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Time to drop Granit Xhaka?

Arsenal
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By ESPN Staff

Chelsea unhappy over FA drug testing fine

Chelsea have accused the Football Association of wasting time and money in the case which led to a £40,000 fine and a warning for conducting private drug tests on players.

The Premiership champions were punished by an independent disciplinary commission of breaching the FA's doping control regulations more than two years ago - even though it eventually led to Adrian Mutu's positive test for a banned substance.

The FA do not want private tests conducted as they want the same rules to apply for each club, while also guarding against the possibility of cases being covered up or players testing positive being sold.

'The FA appears to be more interested in procedure than substance, wasting a huge amount of time and money on lawyers in a case that has taken two years to resolve,' read a statement from Chelsea.

'During this time hundreds of hours have been spent prosecuting a technicality when common sense should have been applied.

'The FA would be better served using its resources to increasing the effectiveness of its random testing and applying the toughest penalties available in all drug related cases, rather than punishing those who act genuinely in the fight against drugs.'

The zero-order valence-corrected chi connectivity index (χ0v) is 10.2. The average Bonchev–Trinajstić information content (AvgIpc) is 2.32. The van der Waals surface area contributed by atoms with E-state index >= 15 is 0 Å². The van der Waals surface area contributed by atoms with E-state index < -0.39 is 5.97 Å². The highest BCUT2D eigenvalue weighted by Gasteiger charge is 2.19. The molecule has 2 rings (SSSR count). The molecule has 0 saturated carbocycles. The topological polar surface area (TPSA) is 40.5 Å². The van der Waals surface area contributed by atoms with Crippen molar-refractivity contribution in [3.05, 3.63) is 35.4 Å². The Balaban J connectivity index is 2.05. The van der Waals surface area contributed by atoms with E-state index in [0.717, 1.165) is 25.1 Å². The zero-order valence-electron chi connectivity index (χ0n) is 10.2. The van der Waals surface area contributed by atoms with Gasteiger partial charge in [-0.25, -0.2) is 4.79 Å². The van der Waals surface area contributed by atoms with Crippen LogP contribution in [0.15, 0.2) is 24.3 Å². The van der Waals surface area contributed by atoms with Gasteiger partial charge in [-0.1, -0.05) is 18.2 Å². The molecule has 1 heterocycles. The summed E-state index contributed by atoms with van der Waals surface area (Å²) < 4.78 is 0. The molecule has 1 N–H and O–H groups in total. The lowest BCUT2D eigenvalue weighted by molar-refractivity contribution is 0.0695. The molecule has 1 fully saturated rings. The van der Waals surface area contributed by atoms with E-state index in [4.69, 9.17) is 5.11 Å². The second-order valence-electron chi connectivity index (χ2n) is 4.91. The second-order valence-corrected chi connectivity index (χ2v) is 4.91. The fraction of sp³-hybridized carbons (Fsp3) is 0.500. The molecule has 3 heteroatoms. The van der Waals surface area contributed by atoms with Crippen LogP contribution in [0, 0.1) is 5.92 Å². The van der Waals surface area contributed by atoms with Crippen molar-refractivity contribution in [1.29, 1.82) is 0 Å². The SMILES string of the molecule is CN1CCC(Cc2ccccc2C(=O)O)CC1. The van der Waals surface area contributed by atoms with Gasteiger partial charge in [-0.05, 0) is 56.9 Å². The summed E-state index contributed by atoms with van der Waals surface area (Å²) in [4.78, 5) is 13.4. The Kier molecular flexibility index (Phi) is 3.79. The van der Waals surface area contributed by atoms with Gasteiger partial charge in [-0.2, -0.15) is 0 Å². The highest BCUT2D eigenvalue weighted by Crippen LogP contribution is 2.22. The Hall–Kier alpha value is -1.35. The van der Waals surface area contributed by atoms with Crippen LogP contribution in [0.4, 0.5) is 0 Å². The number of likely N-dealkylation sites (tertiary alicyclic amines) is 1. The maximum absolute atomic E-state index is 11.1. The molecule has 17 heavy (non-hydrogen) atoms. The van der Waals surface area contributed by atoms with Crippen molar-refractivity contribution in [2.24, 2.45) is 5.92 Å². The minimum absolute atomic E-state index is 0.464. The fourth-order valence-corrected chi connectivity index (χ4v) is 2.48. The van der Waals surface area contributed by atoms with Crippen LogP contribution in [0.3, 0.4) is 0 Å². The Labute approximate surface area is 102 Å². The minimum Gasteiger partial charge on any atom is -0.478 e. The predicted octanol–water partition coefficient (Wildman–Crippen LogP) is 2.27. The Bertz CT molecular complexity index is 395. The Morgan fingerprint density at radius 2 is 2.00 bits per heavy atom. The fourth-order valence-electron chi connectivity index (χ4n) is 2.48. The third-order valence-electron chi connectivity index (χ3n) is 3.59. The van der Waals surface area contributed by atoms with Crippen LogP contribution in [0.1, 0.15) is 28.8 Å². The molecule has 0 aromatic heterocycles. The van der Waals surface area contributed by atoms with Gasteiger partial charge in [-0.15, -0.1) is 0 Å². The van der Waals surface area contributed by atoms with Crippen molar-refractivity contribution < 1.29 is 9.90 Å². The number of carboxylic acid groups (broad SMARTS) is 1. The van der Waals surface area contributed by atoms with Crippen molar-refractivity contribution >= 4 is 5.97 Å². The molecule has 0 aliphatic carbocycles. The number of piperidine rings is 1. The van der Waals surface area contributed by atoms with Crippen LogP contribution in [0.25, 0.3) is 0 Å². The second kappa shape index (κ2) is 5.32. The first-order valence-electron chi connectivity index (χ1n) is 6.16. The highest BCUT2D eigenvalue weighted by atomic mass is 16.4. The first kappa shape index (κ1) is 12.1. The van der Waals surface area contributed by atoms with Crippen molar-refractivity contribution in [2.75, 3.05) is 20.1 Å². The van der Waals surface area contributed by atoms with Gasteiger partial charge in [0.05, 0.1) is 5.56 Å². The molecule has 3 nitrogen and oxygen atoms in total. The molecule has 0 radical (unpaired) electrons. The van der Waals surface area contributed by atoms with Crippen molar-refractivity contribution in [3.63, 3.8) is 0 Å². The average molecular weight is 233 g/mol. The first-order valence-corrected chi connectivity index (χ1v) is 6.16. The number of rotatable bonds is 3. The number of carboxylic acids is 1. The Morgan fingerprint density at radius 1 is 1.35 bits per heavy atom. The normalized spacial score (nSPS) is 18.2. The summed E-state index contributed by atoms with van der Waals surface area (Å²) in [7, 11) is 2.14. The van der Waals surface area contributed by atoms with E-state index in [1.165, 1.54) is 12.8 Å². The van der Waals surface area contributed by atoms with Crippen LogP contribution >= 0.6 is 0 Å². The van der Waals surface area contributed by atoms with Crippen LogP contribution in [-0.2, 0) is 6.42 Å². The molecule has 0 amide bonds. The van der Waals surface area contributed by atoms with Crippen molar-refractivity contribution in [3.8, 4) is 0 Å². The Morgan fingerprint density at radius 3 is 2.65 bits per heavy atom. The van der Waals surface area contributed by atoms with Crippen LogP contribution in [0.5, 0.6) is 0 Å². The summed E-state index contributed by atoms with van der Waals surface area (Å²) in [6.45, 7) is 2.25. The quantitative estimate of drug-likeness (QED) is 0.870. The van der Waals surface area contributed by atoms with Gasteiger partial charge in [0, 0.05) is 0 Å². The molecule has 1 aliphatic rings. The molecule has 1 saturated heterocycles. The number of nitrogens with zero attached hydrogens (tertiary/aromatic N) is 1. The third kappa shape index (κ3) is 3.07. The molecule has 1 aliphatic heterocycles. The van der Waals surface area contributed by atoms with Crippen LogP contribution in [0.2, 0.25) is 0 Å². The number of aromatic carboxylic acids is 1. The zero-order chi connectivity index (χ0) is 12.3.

Chelsea revealed that the test they were punished for - which took place on July 12, 2004 - was negative and an FA-approved test requested by the club later that summer proved to be positive.

Mutu's positive test led to the striker being sacked before eventually joining Italian giants Juventus following a suspension, which Chelsea believe vindicated their decision to test.

Chelsea's criticisms came days after FA chief executive Brian Barwick claimed the organisation were in the 'home straight' over implementing changes recommended by Lord Burns.

The Burns report was published more than a year ago, but the FA have still not acted on recommendations to change their structure in an effort to reduce bureaucracy.

'Despite our efforts to find a sensible and speedy resolution, the issue became mired in a bureaucracy that makes a mockery of the claims that the organisation is modernising itself,' continued the Chelsea statement.

The FA, who conduct the most drug tests of any sport in the country, confirmed in a statement: 'Chelsea were charged in relation to the independent private drug testing the club conducted on some of its players on July 12, 2004.'